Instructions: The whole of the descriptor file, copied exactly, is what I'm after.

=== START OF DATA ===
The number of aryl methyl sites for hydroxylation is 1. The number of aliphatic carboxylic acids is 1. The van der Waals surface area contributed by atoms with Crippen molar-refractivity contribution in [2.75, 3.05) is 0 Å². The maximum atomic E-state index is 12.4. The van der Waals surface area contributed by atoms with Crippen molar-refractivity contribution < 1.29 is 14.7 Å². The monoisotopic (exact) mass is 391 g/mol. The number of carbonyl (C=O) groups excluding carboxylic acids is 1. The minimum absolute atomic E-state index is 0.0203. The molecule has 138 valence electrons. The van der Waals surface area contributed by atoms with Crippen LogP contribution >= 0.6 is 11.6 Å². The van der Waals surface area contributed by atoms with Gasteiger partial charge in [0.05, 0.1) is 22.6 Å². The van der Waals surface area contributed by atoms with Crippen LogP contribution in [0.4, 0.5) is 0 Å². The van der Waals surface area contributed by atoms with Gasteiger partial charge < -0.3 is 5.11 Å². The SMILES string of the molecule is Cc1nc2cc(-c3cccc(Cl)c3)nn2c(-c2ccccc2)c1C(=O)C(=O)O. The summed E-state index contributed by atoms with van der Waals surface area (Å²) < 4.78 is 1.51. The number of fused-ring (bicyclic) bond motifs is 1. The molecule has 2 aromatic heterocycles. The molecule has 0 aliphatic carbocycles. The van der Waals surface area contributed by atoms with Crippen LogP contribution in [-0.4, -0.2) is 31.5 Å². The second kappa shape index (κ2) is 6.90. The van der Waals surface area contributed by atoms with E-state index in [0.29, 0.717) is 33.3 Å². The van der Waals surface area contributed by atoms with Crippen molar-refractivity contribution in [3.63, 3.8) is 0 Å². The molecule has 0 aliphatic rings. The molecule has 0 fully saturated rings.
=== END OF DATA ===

The number of aryl methyl sites for hydroxylation is 1. The number of aliphatic carboxylic acids is 1. The van der Waals surface area contributed by atoms with Crippen molar-refractivity contribution in [2.75, 3.05) is 0 Å². The maximum atomic E-state index is 12.4. The van der Waals surface area contributed by atoms with Crippen molar-refractivity contribution < 1.29 is 14.7 Å². The monoisotopic (exact) mass is 391 g/mol. The number of carbonyl (C=O) groups excluding carboxylic acids is 1. The minimum absolute atomic E-state index is 0.0203. The molecule has 138 valence electrons. The van der Waals surface area contributed by atoms with Crippen LogP contribution >= 0.6 is 11.6 Å². The van der Waals surface area contributed by atoms with Gasteiger partial charge in [0.05, 0.1) is 22.6 Å². The van der Waals surface area contributed by atoms with Crippen LogP contribution in [0.4, 0.5) is 0 Å². The van der Waals surface area contributed by atoms with Gasteiger partial charge < -0.3 is 5.11 Å². The SMILES string of the molecule is Cc1nc2cc(-c3cccc(Cl)c3)nn2c(-c2ccccc2)c1C(=O)C(=O)O. The summed E-state index contributed by atoms with van der Waals surface area (Å²) < 4.78 is 1.51. The number of fused-ring (bicyclic) bond motifs is 1. The molecule has 2 aromatic heterocycles. The molecule has 0 aliphatic carbocycles. The van der Waals surface area contributed by atoms with Crippen LogP contribution in [-0.4, -0.2) is 31.5 Å². The second kappa shape index (κ2) is 6.90. The van der Waals surface area contributed by atoms with E-state index in [0.29, 0.717) is 33.3 Å². The van der Waals surface area contributed by atoms with Crippen molar-refractivity contribution in [3.63, 3.8) is 0 Å². The molecule has 0 aliphatic rings. The molecule has 0 fully saturated rings.